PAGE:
2020 Vision: Accelerating Cleantech
Venture Activity in Ohio
Richard T. Stuebi
Early Stage Partners
If Northeast Ohio is to build a cluster in one of the most promising emerging industry sectors—cleantech—it will need a critical mass of innovation from university, corporate and federal labs, leavened by enough investment and leadership talent to build breakthrough companies, Richard Stuebi told the January OVA luncheon.
Mr. Stuebi may be Northeast Ohio's leading figure in rallying that activity. Since arriving from Denver several years ago, he has worked at the Cleveland Foundation, and more recently has split his time at Early Stage Partners (ESP). In his presentation, he said Northeast Ohio probably has enough of the first two constituent elements to make the region competitive in cleantech. But he made it clear he thinks leadership talent will have to be imported from outside the region.
"It's not just someone with great credentials, with an MBA from a great school. It's got to be someone who really knows how to build a business, in a capital-efficient, aggressive and urgent way, extremely attentive to customers. So it's not someone who comes out of a corporate environment, by and large...Those are not commonplace individuals."
ESP currently has three cleantech investments in its portfolio. They include Five Star Technologies, which develops material that improves touch-sensor displays; Arisdyne, which has a proprietary approach for improving yields of hydrocarbon/biofuel refining, and MAR Systems, which has a proprietary system for removing mercury and other heavy metals from water.
He conceded that simply defining cleantech is not easy. "The boundaries of clean tech are a little vague, I grant you." In energy, it often revolves around reducing emissions. It can also be about innovative methods of producing clean water, and in the area of waste recycling, the focus is on reducing the spoilage of land. "That's a fairly amorphous definition, I recognize, but it leads to four or five pockets or segments of technologies."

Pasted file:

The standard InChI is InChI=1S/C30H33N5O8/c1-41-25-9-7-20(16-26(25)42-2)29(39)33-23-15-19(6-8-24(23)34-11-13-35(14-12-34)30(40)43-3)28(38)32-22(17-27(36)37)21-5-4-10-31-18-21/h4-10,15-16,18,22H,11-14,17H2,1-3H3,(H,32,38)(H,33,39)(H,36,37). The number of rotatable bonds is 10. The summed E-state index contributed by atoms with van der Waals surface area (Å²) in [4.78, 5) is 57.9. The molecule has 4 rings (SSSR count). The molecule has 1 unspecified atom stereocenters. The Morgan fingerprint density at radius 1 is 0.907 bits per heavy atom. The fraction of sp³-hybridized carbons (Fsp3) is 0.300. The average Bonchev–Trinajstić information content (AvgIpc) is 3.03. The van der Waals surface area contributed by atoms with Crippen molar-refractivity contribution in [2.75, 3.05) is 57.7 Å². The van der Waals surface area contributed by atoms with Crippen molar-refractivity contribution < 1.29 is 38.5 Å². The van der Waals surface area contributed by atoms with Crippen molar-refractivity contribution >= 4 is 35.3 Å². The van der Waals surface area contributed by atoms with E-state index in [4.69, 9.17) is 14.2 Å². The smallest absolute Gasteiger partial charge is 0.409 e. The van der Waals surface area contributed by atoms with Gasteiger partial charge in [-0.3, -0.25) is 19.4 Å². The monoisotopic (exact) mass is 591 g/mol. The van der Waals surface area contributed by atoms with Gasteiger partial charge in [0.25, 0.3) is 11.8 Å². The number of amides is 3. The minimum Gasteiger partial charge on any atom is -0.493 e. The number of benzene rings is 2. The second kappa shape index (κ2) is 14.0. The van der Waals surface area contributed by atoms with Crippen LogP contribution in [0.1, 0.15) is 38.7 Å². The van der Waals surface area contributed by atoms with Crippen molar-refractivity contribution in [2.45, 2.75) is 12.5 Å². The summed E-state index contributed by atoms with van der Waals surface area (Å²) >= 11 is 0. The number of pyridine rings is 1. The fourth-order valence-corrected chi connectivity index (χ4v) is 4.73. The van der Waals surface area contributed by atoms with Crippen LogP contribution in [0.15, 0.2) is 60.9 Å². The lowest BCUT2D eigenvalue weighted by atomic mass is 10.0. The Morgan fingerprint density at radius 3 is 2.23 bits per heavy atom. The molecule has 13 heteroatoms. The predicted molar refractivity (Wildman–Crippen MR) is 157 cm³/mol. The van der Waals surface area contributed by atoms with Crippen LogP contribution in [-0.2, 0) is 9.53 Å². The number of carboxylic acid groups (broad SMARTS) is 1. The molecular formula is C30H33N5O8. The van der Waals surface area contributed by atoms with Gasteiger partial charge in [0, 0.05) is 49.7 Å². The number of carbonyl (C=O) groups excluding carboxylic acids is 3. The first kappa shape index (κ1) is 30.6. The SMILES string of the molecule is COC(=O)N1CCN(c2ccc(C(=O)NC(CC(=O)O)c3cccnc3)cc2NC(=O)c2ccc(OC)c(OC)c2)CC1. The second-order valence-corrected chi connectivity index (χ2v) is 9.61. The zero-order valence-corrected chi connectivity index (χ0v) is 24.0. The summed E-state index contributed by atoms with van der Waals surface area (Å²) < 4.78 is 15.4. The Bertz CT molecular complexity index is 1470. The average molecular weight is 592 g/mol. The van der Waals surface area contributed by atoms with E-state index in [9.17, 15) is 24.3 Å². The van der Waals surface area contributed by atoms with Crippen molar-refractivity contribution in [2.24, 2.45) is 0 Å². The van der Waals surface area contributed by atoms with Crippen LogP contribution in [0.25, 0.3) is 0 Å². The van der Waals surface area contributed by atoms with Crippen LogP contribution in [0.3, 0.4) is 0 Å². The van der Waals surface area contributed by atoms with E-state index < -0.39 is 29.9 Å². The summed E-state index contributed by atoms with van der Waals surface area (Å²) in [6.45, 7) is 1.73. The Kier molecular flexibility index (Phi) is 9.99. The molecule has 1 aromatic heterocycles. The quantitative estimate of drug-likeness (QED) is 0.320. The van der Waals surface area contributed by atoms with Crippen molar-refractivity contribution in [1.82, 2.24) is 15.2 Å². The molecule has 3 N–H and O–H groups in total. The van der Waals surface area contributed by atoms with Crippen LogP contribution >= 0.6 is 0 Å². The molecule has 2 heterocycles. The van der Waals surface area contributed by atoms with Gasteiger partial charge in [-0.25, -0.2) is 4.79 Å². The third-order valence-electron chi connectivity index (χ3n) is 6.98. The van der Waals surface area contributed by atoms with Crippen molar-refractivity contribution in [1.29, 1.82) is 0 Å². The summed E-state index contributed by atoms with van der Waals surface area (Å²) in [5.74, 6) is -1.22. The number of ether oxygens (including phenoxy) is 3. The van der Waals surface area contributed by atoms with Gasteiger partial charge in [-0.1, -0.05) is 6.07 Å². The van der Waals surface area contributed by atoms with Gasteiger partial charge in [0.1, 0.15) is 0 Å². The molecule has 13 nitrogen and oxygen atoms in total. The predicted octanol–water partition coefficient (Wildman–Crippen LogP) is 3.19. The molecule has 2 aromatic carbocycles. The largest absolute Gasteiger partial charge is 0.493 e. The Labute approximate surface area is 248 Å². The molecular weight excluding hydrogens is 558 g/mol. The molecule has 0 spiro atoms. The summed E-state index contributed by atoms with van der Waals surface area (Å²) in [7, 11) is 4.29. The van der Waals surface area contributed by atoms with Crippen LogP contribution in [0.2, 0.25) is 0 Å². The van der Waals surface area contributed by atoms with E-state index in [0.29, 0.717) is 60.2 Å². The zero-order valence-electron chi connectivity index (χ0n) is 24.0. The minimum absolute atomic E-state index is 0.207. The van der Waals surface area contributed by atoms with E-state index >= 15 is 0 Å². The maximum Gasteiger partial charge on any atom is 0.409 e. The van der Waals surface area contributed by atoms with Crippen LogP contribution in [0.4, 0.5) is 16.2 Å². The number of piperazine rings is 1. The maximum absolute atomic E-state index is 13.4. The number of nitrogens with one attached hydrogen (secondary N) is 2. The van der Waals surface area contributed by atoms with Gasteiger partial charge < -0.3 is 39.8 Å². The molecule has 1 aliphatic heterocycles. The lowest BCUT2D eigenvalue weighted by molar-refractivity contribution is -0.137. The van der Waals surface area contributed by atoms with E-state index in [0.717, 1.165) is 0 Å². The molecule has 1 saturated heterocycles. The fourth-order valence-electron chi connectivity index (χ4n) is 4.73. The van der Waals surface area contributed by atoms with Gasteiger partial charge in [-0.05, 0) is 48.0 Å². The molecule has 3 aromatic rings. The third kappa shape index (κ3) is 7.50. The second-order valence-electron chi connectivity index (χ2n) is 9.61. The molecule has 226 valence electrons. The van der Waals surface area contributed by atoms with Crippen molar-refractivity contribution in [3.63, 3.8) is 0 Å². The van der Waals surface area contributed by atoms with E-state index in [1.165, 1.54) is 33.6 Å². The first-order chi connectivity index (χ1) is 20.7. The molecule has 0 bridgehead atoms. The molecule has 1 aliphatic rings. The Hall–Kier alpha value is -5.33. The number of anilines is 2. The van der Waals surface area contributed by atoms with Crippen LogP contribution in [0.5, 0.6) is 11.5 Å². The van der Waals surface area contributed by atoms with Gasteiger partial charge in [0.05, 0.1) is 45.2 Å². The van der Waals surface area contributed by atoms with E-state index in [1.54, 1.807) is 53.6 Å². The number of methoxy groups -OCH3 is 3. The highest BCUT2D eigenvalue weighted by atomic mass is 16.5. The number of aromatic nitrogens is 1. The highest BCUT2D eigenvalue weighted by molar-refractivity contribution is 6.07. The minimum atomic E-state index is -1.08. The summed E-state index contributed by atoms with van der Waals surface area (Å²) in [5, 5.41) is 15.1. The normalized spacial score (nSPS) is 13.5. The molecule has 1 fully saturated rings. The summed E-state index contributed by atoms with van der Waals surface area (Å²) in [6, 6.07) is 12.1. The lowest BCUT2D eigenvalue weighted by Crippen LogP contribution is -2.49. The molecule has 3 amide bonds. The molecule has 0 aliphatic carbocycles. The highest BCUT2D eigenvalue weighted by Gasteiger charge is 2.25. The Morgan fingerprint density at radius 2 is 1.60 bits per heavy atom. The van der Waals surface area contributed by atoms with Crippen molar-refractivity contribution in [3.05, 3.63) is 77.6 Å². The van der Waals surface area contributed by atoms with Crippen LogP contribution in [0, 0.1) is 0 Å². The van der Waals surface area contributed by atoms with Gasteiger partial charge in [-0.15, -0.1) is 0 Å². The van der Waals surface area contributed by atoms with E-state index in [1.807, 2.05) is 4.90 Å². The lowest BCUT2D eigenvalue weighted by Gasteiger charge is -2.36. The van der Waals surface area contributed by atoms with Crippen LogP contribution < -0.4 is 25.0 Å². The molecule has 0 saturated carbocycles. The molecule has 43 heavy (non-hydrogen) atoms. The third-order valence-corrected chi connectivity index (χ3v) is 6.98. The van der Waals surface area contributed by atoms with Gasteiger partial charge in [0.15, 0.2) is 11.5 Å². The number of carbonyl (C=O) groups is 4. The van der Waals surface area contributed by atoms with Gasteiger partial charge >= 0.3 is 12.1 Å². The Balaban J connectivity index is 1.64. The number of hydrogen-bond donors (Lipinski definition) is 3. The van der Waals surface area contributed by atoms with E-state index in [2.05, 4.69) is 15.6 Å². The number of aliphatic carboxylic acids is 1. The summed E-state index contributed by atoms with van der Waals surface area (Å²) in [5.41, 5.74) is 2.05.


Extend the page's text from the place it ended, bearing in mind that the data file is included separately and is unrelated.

He's bullish about research developments at five Ohio universities. "I note in particular Ohio State, CWRU, Akron, Toledo and Ohio University," all of which have some pretty interesting things going on in the clean tech area. State government has helped, he said, by encouraging collaboration rather than competition for research funding from the Department of Defense and Department of Energy and by adapting state law to encourage investments in advanced energy.
The state is also home to enough large corporate research labs with the kind of spin-off activity that yields a healthy deal flow. "And between NASA Glenn, Battelle and Wright-Patterson we have a lot of very rare and well-funded talent pursuing some very interesting things. Sometimes these are a little far from commercial applications," but then that's the job of venture capital to help form companies around promising research.
He noted that cleantech is not an easy niche to tackle. "It is a tough sector. It's a capital-intensive sector, typically. It's a sector where there's a heavy influence of public policy, so there's a regulatory/political risk that's out of our control, and it's not subject to pure market forces, and that gets a little scary. You often have customers that are risk-averse. They're regulated, and thus not prone to experimentation, so the sales cycles are longer." Given the inherent boom/bust rhythm of the cleantech sector, he added, investors "have to be very selective and hard-nosed."
Success breeds success, "and there's no substitute for having a good poster child for the cleantech success story in Ohio. We don't have that yet."
Webcasts from the Meeting:
Click on the image below to view the entire presentation as
Webcast produced by Mike Sutyak, The Entrepreneurial Learning Initiative.
Copy by John Ettorre
Connect with OVA :
February 25, 2010
Venture Capital Summit V
at Corporate College East
March 12, 2010
Steve Arless, CEO CardioInsight Technologies (CIT)
at The Union Club
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